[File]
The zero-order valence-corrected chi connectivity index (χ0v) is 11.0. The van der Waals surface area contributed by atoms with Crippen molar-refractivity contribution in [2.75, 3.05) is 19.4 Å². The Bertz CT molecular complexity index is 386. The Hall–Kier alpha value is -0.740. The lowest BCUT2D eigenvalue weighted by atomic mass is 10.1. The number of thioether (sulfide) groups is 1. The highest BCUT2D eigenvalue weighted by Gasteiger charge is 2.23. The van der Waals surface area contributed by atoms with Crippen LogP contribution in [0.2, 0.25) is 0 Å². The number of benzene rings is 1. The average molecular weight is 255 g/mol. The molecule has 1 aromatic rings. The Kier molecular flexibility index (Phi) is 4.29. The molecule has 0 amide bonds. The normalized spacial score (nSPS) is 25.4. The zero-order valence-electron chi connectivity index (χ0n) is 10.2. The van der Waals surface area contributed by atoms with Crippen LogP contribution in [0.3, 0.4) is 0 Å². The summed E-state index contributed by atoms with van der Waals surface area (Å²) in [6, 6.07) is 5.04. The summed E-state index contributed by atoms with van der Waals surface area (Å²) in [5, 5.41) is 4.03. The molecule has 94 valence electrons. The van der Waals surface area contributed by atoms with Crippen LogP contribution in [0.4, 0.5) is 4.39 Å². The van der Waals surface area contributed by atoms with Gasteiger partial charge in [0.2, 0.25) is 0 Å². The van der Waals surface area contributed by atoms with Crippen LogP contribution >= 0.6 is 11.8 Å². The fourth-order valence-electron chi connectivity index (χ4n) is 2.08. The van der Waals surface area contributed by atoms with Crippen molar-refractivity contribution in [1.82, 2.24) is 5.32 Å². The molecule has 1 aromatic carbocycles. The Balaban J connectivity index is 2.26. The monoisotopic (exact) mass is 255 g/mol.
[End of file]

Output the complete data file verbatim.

The zero-order valence-corrected chi connectivity index (χ0v) is 11.0. The van der Waals surface area contributed by atoms with Crippen molar-refractivity contribution in [2.75, 3.05) is 19.4 Å². The Bertz CT molecular complexity index is 386. The Hall–Kier alpha value is -0.740. The lowest BCUT2D eigenvalue weighted by atomic mass is 10.1. The number of thioether (sulfide) groups is 1. The highest BCUT2D eigenvalue weighted by Gasteiger charge is 2.23. The van der Waals surface area contributed by atoms with Crippen LogP contribution in [0.2, 0.25) is 0 Å². The number of benzene rings is 1. The average molecular weight is 255 g/mol. The molecule has 1 aromatic rings. The Kier molecular flexibility index (Phi) is 4.29. The molecule has 0 amide bonds. The normalized spacial score (nSPS) is 25.4. The zero-order valence-electron chi connectivity index (χ0n) is 10.2. The van der Waals surface area contributed by atoms with Crippen LogP contribution in [0.3, 0.4) is 0 Å². The summed E-state index contributed by atoms with van der Waals surface area (Å²) in [6, 6.07) is 5.04. The summed E-state index contributed by atoms with van der Waals surface area (Å²) in [5, 5.41) is 4.03. The molecule has 94 valence electrons. The van der Waals surface area contributed by atoms with Crippen LogP contribution in [0.4, 0.5) is 4.39 Å². The van der Waals surface area contributed by atoms with Gasteiger partial charge in [0.2, 0.25) is 0 Å². The van der Waals surface area contributed by atoms with Crippen LogP contribution >= 0.6 is 11.8 Å². The fourth-order valence-electron chi connectivity index (χ4n) is 2.08. The van der Waals surface area contributed by atoms with Crippen molar-refractivity contribution in [1.82, 2.24) is 5.32 Å². The molecule has 1 aromatic carbocycles. The Balaban J connectivity index is 2.26. The monoisotopic (exact) mass is 255 g/mol.